View from Westminster 24th November 2017

The process of the EU Withdrawal Bill continues through its committee stage in the House of Commons. A technical piece of Commons machinations, several hundred amendments have been put forward by MPs of all views. The government is clear: we want a Brexit that provides as good a trading relationship with the EU as possible and a sensible divorce bill. And we want to be able to trade with the rest of the world under our own, negotiated terms.

One thing that has recently stimulated a fair degree of interest in my post bag is that of standards. As we leave the EU and negotiate new free trade deals, people are asking – quite justifiably – if we will maintain our standards. This question comes from the fact that all our standards are currently set by the EU and will we maintain them post Brexit? Indeed, some of our standards are set higher than the minimum required by the EU in a variety of areas.

This question can be characterised by the “chlorinated chicken” debate. Currently, EU standards of chicken rearing mean that there is little chance of bacteria growing in chicken feathers as they grow, so there is no need to more than rinse the carcass in water during preparation for consumption. IN America, they have lower standards of rearing so there is likely to be more bacteria and so the US authorities require chicken carcasses to be rinsed in chlorinated water. Campaigners in the UK are appalled at this idea and want to make sure we are not forced to import US chlorinated chicken. However, all bagged salads in the EU are required to be rinsed in chlorinated water and, I am told, food poisoning from chicken is four times as high in the EU as it is in the US.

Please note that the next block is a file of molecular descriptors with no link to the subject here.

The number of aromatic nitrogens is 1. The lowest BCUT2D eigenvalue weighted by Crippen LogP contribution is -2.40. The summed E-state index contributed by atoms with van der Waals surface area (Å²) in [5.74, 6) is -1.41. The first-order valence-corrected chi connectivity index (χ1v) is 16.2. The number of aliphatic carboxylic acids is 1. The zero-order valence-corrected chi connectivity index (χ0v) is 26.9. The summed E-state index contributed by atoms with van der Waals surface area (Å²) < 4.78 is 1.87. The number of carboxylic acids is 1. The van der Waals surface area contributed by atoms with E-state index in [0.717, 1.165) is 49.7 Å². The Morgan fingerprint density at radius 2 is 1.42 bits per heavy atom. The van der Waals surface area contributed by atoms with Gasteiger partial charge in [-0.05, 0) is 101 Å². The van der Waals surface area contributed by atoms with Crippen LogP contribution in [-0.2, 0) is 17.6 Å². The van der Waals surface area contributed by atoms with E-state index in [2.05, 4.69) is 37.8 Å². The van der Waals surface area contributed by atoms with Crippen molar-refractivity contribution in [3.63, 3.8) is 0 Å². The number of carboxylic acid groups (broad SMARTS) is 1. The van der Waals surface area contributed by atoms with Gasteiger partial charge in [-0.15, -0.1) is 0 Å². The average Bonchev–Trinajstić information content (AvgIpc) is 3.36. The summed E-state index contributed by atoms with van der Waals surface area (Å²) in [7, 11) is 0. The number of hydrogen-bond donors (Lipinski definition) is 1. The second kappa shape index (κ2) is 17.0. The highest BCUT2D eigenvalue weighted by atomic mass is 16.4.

Any trade deal with the EU will need, I have no doubt, to maintain the standards we expect now. But when it comes to non EU deals, we will have to set our own standards. I know that consumers in the UK will not be prepared to compromise standards with regards new trade deals. That is why any trade deal needs to negotiated in a way that meets the expectations of the UK. There is absolutely no question that UK standards – from food standards, through animal welfare to safety in manufactured goods – will be compromised just to secure early deals.